No colour, no PVC: South Korea bans hard-to-recycle plastic materials for F&B packaging
This is part of the country’s objective to reduce its plastic waste production by half, as well as more than double recycling rates from 34% to 70% by 2030.
"The comprehensive countermeasures focus on enhancing public management and stabilizing the recycling market,” South Korean Ministry of Environment (MoE) Minister Kim Eun-kyung said at an announcement back in 2018, not long after China announced an import ban on 24 types of recyclables.
“The government will be involved in the life cycle of the products, starting from production to the recycling process.”
The ban was implemented by the MoE under the Act on the Promotion of Saving and Recycling of Resources, focusing on PVC (Polyvinyl chloride) and coloured PET (Polyethylene terephthalate) plastic bottles, as these are known to be more difficult to recycle as compared to transparent PET plastic bottles.
In addition to this, MoE stated in the original statement announcing this change that even PET bottle labels that are hard to recycle would be prohibited.
“[The] use of PVC, coloured PET bottles and general adhesive PET bottle labels that cause problems or are difficult to recycle during the recycling process are prohibited from use,” said the ministry.
“[For PVC, especially those mixed with other resins], the reason is that it causes a variety of problems such as reduced robustness of the product and generation of harmful chemicals such as hydrogen chloride during the recycling process.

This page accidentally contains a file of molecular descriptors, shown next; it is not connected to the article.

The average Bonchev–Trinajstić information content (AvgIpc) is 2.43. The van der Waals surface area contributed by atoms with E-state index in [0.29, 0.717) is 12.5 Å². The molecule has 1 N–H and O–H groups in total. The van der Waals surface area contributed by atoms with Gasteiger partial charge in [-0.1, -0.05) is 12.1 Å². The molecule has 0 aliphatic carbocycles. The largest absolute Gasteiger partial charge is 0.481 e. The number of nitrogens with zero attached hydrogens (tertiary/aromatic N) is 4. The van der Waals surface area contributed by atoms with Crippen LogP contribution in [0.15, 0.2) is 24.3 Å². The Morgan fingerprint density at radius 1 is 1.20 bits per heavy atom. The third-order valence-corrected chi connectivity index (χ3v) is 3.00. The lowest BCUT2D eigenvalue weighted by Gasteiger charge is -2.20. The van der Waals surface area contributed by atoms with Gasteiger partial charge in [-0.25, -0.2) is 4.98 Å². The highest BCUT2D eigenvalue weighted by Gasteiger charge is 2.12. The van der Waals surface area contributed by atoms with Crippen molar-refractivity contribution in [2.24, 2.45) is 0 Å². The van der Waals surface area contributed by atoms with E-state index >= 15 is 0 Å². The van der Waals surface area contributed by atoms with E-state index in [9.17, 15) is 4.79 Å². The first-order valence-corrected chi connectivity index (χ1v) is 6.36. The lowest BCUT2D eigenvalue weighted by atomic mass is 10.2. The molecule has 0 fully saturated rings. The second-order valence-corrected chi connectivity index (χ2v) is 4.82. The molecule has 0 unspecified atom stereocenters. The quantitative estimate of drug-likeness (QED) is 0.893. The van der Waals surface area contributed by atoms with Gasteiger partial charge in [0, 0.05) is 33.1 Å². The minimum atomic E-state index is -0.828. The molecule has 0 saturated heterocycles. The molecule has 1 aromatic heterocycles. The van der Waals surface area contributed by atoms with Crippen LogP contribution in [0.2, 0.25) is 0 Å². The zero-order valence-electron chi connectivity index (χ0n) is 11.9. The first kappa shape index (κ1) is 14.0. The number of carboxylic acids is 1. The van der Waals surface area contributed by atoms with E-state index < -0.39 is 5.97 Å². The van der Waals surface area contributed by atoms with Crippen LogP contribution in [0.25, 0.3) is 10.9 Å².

“PET bottles should be colourless, and labels should be easily removed during recycling – coloured materials which inhibit recycling, and general adhesives which prevent the removal of labels during the recycling process are forbidden.”
That said, PVC will still be allowed as a packaging material for certain items due to the unavailability of suitable alternatives. These include: medicines, health functional foods directly related to food and medicine safety, hams and sausages sold at room temperature, wet wraps for fish, packaging wraps for agricultural products and so on.
“Moving forward, the Ministry of Environment will designate additional prohibitions and review possible exceptions via an expert review committee every two years,” added MoE.
Violators of these regulations will be subject to suspension of sales, or a penalty of up to KRW1bn (US$857,832).
Four packaging material classifications
In a separate document, nine accepted packaging materials were listed by the ministry and food manufacturers were ordered to classify these according to their ease of recycling.
These nine materials were: Paper packaging, glass bottles, steel cans, aluminium cans, ordinary foamed synthetic resin, polystyrene paper, (clear) PET bottles, synthetic resin (single material) container/tray and composite material films/sheets.
The classification for each of these depends on the form by which they are sent for recycling: For example, paper packaging made from unbleached pulp is more difficult to recycle as compared to those made from bleached pulp, and glass bottles made from soda-lime and in green or brown colour are more easily recyclable than other types of glass bottles.
“Manufacturers will need to evaluate the materials they are using and classify them [as Best/Excellent/Normal/Difficult to recycle]according to the guidelines given. The results must be submitted to the Korea Environment Corporation, who must issue a confirmation within 10 days of submission,” said MoE.
MoE Resource Circulation Policy Officer Lee Young-ki added that the ministry also planned to create a guidebook containing detailed case studies for companies to refer to, saying: “We hope to increase the production of packaging materials are easy to recycle.”